Friday, May 26, 2006

Press Chicken recipe

I love recipes that have an interesting history and I'm glad to share this one with you. The main ingredient is a nice fat chicken.

When I make press chicken for a large group (which I usually do) I like to buy packages of breasts and thighs. A whole chicken works nicely for a family. I like the mixture of light and dark meat so that the end product is nice and moist with good flavor. Also the meat should have nice yellow skin and some fat (it makes better broth).

Before I cook the meat I like to soak it in salt water. This is something that my mom did whenever she fixed chicken she bought from the store; mom said it cleans the meat. Rinse the chicken and place it in a stock pot with enough water to almost cover the meat. Add a large pinch of salt to the pot. Slow boil the chicken for around three hours or until the meat is falling from the bone. Remove the meat from the broth to a platter to cool. Strain the broth and save; keep refrigerated until ready to use (never store broth in a metal container). After the meat has cooled separate it from the skin and bones. Keep the chicken refrigerated until the broth has completely cool and any fat is congealed. Remove and discard the fat from the broth.

I use my grandmother's meat grinder to grind the chicken. Meat grinders come in all makes and models now, but the one I use is like the one mother used. It clamps to the tabletop or counter and has three different blades: course, medium and fine. I always use the medium blade to get the same consistency my mother made. Any meat grinder will do but you may not get the consistency that I do. While grinding the meat I usually add saltines a few at a time to move the meat through grinder and saltines also act as a binder when the broth is added. While grinding the meat heat the broth, for a whole chicken you should need between 1 ½ to 3 cups of broth.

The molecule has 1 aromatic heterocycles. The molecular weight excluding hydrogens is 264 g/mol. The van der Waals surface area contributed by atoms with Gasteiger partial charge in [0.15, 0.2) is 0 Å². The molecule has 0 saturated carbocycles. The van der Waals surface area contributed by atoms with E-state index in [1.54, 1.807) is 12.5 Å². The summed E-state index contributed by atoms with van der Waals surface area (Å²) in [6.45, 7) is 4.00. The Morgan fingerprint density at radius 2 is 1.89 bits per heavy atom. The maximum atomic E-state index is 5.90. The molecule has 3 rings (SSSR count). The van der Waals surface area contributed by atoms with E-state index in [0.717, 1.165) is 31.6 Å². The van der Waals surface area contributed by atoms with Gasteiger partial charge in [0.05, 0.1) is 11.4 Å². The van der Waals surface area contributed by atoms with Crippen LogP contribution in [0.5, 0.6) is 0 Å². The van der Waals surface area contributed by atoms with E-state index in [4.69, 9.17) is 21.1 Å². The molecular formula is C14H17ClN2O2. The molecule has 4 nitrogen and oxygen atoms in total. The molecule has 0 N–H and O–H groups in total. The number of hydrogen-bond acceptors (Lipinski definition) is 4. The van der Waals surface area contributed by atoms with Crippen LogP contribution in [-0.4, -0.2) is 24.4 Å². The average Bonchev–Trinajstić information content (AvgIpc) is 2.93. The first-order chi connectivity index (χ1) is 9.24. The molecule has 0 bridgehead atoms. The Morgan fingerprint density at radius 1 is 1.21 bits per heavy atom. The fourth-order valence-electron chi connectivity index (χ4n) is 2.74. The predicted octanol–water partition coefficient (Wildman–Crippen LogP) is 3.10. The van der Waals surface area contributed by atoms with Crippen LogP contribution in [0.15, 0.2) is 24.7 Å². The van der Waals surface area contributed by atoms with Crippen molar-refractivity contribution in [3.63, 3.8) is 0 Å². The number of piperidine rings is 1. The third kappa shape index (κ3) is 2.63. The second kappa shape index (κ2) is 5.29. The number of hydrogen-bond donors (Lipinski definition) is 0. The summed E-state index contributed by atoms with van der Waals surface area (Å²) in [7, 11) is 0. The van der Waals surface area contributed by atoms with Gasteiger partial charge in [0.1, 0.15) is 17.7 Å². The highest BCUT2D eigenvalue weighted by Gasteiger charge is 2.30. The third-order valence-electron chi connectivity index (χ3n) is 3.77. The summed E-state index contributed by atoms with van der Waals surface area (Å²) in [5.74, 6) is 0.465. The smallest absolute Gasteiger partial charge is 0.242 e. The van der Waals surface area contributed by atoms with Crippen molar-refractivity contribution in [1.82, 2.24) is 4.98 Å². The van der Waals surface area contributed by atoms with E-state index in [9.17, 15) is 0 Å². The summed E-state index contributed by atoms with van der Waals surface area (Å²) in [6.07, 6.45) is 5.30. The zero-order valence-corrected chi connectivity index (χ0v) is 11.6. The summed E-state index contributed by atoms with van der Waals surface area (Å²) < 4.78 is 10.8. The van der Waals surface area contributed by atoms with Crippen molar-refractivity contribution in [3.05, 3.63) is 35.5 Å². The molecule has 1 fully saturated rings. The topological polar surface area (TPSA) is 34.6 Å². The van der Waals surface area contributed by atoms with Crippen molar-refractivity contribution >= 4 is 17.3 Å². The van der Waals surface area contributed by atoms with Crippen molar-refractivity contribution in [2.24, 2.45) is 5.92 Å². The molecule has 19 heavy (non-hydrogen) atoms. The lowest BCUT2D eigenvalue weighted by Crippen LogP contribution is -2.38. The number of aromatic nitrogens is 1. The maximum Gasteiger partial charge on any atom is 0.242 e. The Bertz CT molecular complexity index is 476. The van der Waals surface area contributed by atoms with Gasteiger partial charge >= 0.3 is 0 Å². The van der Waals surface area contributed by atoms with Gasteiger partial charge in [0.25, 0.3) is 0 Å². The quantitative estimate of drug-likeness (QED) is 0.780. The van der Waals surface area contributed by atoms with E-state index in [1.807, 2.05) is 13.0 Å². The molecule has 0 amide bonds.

Place ground chicken in a large bowl and slowly add the broth a little at a time. Mix until it is moistened also add salt and pepper to taste. It depends on how you want to serve it as to how much broth to use. Adding a little broth will make it stiffer more broth will make is spreadable. Mom would use less broth and put the mixture in a loaf pan so she could slice it for sandwiches. I usually make it with more broth so that it is easy to spread on sandwich buns. Refrigerate until cool.

Typically no condiments are used although I like a little mayonnaise on my bread. As long as you keep the chicken cold you can make up sandwiches ahead of time.

Tips:

If you have more broth than you will need boil it down some to concentrate the flavor. Or save it for another use (noodles?).

If you don't think you have enough broth add some water and bring it back to a boil.

5 comments:

abeautifulcraft said...

Sounds like you have been super busy Susan!!! I love the sound of this recipe, though I don't have a meat grinder. What are saltines? Never heard of them before??? Don't forget to show your garden when it blooms.. have a lovely memorial day! hugs 'me'

Sara said...

Thanks for the recipe. I'm going to have to try it...

Ribbonwiz said...

Thanks for the recipe Susan.
I will try this recipe...
With winter settleing in here, the broth sounds lovely for a nice chicken and noodle soup, and the chicken will go down well in sandwiches...I love toasted sandwiches too..

Dawn said...

Thanks for posting the recipe...My daughter and I were wondering about Pressed Chicken...now we know!

crazyQstitcher said...

I like the sound of the pressed chicken Susan and will try it out during the school holidays for the G'kids. I am a fan for meat spreads.
I am presuming that saltines are cracker biscuits.